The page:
STAGE #5: ACCEPTANCE

I guess that at a certain point, whatever happens will happen. It is best, when presented with such a series of events, to go about things with an approach close to the philosophy of stoicism. Just purge yourself from all emotions and become a robot for a month. Nothing must affect you, you are a rock. Nope, not even the video of the cute kitten playing hide-and-seek. No, not the guy getting hit in the nuts by a little kid playing baseball. Oh man that is classic. NO, CT. ROBOT.

Ladies and gentlemen, welcome back to The Mostly Confused Teenager.

Live long and prosper \V/
Yours sincerely,
The Mostly Confused Teenager.

It’s Just That Time of Year

Unfortunately I’m not talking about the holiday season (although the pumpkin spice latte is back at Starbucks!! It costs a third of my weekly allowance but it tastes so good. Oh dear I just went fangirly over a drink. I really need a boyfriend). I’m talking about the beginning of October, when the days are getting shorter, the weather getting rainier and the teachers getting crankier. This, associated with football season and the start of the MLB postseason results in students experiencing what I call the kangaroo syndrome. To explain briefly, the kangaroo syndrome chooses it’s victims by degree of addiction to movies and TV shows: once you have been chosen you will experience periods of nothingness (quite literally) before going into full blown hyperactive mode. It’s a familiar feeling, occuring every year since we realized that we actually had to study for tests (boy, what a shock that was huh?).

So today my morning consisted of an hour and a half math test immediately followed by an hour and a half french test. SO MUCH FUN RIGHT? No. My guess is that teachers, having been on a no grading hiatus for two months, are extremely thirsty to inflict pain on their students (penpal xx). So because of this grueling schedule I haven’t had much/hardly any/any time for myself and thus for the Mostly Confused Teenager to stop being confused about 4th degree functions and start being confused about other important things such as why her cookies are disappearing at such an alarming rate.

But do not fear, adoring fans of whom I have none, I am not forgetting about you guys! You people are my sunshine, my life, my soul… Oh dear I went rather too far with that didn’t I? Isn’t “moist” a weird word?

Live long and prosper \V/

Yours sincerely,

The Mostly Confused Teenager.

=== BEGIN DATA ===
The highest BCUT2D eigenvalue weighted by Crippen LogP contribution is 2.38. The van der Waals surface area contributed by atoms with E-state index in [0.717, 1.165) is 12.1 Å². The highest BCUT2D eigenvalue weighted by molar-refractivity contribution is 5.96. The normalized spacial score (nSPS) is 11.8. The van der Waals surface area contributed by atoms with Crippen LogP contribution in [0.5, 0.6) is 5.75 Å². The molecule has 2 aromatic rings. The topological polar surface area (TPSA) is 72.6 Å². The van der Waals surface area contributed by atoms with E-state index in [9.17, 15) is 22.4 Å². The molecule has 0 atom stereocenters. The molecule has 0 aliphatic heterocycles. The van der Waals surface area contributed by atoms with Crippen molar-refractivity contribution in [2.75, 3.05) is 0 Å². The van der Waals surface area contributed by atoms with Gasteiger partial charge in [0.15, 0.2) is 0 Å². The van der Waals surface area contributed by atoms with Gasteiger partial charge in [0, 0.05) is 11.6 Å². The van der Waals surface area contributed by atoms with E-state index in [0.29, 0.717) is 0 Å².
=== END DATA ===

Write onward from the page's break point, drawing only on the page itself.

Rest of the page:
Friendship is Magic

At the beginning of the year I volunteered to help the new kids get acquainted with the school. Now I have to stress that I didn’t do this as a totally selfless act, being a naturally lazy person I often don’t see the point of doing something if it doesn’t benefit ME in some way, so I did it for my college application. ANYWAY, ignoring the fact that I am a egocentric selfish person, I actually learned a lot and loved helping people.

I, as a peer leader (I know, bad name right?), was assigned the new high school sophomores in the morning and I got to see what I resembled a year before at that same point in time. Well, not me exactly, because I wasn’t invited to the ‘new kid assembly’ *mean* but you get my point. The students were painfully awkward and sat quietly on their chairs, staring at each other while I babbled on like an idiot, telling them how badly they were going to suffer/die in the year to come. As I moved on to the meaning of life or some shit like that, I noticed that they weren’t listening to me. Duh. So I tried to imagine what was going on in their heads:

“Holy crap I’m sitting with the people who I’m going to spend my whole year with. Will any of these bozos be my friends? Ooooh, he/she’s cute!”

I’ve seen a few of them around since then, and it made me really pleased each time to see that they had made friends and were still breathing.

 

In the afternoon we got assigned to a different age group: the littler kids. The EABJM starts in 1st grade, so none of the 6 years olds knew each other. They toddled over, hanging onto their parents, clinging desperately to the last thread of the first part of their childhood. Some of them were so shy that they couldn’t even tell me their name, and could only point their tiny trembling fingers at their nametags. We had a couple of crying cases and outright refusals to go play duck duck goose, but after a little coaxing and bribing by the parents, most of them eventually stumbled reluctantly into the ‘games circle’. And then, magic happened. After about five minutes of knocking each other out and being silly geese, the kids were all best friends. The girls were already sitting around talking about, um, ponies and hair ties (sorry, I’ve forgotten what 6 year olds talk about) and the boys were kicking a soccer ball around. HOW? HOW I ASK YOU? 5 minutes. That’s all it took and they were friends for life! Or, like, as long as they’re at the school.